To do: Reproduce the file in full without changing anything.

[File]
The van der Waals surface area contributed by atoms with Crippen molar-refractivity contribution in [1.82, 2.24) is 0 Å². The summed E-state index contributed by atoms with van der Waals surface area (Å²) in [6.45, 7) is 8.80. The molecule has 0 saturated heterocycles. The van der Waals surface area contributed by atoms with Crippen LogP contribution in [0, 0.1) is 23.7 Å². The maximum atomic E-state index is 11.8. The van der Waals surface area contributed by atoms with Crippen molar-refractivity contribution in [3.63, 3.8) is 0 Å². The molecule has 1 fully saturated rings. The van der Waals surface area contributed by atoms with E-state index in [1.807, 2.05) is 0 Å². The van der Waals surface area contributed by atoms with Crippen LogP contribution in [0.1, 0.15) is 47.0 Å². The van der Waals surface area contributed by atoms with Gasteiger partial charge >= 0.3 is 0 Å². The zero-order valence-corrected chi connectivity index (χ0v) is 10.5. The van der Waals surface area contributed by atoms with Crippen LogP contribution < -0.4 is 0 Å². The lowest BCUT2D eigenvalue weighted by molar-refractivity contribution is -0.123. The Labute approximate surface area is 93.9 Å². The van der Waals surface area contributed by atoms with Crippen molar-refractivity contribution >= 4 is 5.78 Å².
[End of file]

The van der Waals surface area contributed by atoms with Crippen molar-refractivity contribution in [1.82, 2.24) is 0 Å². The summed E-state index contributed by atoms with van der Waals surface area (Å²) in [6.45, 7) is 8.80. The molecule has 0 saturated heterocycles. The van der Waals surface area contributed by atoms with Crippen LogP contribution in [0, 0.1) is 23.7 Å². The maximum atomic E-state index is 11.8. The van der Waals surface area contributed by atoms with Crippen molar-refractivity contribution in [3.63, 3.8) is 0 Å². The molecule has 1 fully saturated rings. The van der Waals surface area contributed by atoms with E-state index in [1.807, 2.05) is 0 Å². The van der Waals surface area contributed by atoms with Crippen LogP contribution in [0.1, 0.15) is 47.0 Å². The van der Waals surface area contributed by atoms with Gasteiger partial charge >= 0.3 is 0 Å². The zero-order valence-corrected chi connectivity index (χ0v) is 10.5. The van der Waals surface area contributed by atoms with Crippen LogP contribution < -0.4 is 0 Å². The lowest BCUT2D eigenvalue weighted by molar-refractivity contribution is -0.123. The Labute approximate surface area is 93.9 Å². The van der Waals surface area contributed by atoms with Crippen molar-refractivity contribution >= 4 is 5.78 Å².